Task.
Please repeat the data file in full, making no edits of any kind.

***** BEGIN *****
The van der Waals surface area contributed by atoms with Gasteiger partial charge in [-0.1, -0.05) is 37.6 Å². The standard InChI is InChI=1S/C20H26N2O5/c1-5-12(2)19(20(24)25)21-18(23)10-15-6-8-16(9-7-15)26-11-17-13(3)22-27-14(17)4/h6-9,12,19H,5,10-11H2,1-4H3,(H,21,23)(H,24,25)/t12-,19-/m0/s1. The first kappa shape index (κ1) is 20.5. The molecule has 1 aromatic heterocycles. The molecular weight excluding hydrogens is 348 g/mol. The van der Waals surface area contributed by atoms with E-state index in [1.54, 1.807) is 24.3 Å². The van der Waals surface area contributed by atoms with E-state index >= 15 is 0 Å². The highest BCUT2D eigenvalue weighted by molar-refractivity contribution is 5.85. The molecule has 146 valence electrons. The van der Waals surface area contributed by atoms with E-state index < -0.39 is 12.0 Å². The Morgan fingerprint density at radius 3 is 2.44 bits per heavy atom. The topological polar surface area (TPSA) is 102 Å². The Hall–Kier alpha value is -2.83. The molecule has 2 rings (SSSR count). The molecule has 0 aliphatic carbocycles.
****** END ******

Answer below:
The van der Waals surface area contributed by atoms with Gasteiger partial charge in [-0.1, -0.05) is 37.6 Å². The standard InChI is InChI=1S/C20H26N2O5/c1-5-12(2)19(20(24)25)21-18(23)10-15-6-8-16(9-7-15)26-11-17-13(3)22-27-14(17)4/h6-9,12,19H,5,10-11H2,1-4H3,(H,21,23)(H,24,25)/t12-,19-/m0/s1. The first kappa shape index (κ1) is 20.5. The molecule has 1 aromatic heterocycles. The molecular weight excluding hydrogens is 348 g/mol. The van der Waals surface area contributed by atoms with E-state index in [1.54, 1.807) is 24.3 Å². The van der Waals surface area contributed by atoms with E-state index >= 15 is 0 Å². The highest BCUT2D eigenvalue weighted by molar-refractivity contribution is 5.85. The molecule has 146 valence electrons. The van der Waals surface area contributed by atoms with E-state index < -0.39 is 12.0 Å². The Morgan fingerprint density at radius 3 is 2.44 bits per heavy atom. The topological polar surface area (TPSA) is 102 Å². The Hall–Kier alpha value is -2.83. The molecule has 2 rings (SSSR count). The molecule has 0 aliphatic carbocycles.